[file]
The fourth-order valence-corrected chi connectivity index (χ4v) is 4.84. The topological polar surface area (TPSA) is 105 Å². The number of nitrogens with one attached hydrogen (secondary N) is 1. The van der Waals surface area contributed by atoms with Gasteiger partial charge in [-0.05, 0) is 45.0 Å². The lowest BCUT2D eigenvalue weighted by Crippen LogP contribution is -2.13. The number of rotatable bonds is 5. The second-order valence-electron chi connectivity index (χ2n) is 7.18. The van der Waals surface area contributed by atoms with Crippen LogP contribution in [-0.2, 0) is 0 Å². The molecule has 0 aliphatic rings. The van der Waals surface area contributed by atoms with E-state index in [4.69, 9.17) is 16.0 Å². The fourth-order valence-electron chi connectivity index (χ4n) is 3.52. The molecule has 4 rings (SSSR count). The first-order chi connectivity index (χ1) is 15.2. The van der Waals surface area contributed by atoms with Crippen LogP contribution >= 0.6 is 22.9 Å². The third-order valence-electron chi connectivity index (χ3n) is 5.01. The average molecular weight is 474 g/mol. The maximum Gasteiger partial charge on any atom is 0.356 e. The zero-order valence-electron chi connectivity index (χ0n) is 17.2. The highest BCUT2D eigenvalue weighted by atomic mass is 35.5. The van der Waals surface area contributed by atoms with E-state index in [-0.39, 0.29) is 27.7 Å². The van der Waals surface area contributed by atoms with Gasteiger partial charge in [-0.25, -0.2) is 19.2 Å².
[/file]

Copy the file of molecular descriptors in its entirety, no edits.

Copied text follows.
The fourth-order valence-corrected chi connectivity index (χ4v) is 4.84. The topological polar surface area (TPSA) is 105 Å². The number of nitrogens with one attached hydrogen (secondary N) is 1. The van der Waals surface area contributed by atoms with Gasteiger partial charge in [-0.05, 0) is 45.0 Å². The lowest BCUT2D eigenvalue weighted by Crippen LogP contribution is -2.13. The number of rotatable bonds is 5. The second-order valence-electron chi connectivity index (χ2n) is 7.18. The van der Waals surface area contributed by atoms with Crippen LogP contribution in [-0.2, 0) is 0 Å². The molecule has 0 aliphatic rings. The van der Waals surface area contributed by atoms with E-state index in [4.69, 9.17) is 16.0 Å². The fourth-order valence-electron chi connectivity index (χ4n) is 3.52. The molecule has 4 rings (SSSR count). The first-order chi connectivity index (χ1) is 15.2. The van der Waals surface area contributed by atoms with Crippen LogP contribution >= 0.6 is 22.9 Å². The third-order valence-electron chi connectivity index (χ3n) is 5.01. The average molecular weight is 474 g/mol. The maximum Gasteiger partial charge on any atom is 0.356 e. The zero-order valence-electron chi connectivity index (χ0n) is 17.2. The highest BCUT2D eigenvalue weighted by atomic mass is 35.5. The van der Waals surface area contributed by atoms with E-state index in [-0.39, 0.29) is 27.7 Å². The van der Waals surface area contributed by atoms with Gasteiger partial charge in [-0.25, -0.2) is 19.2 Å².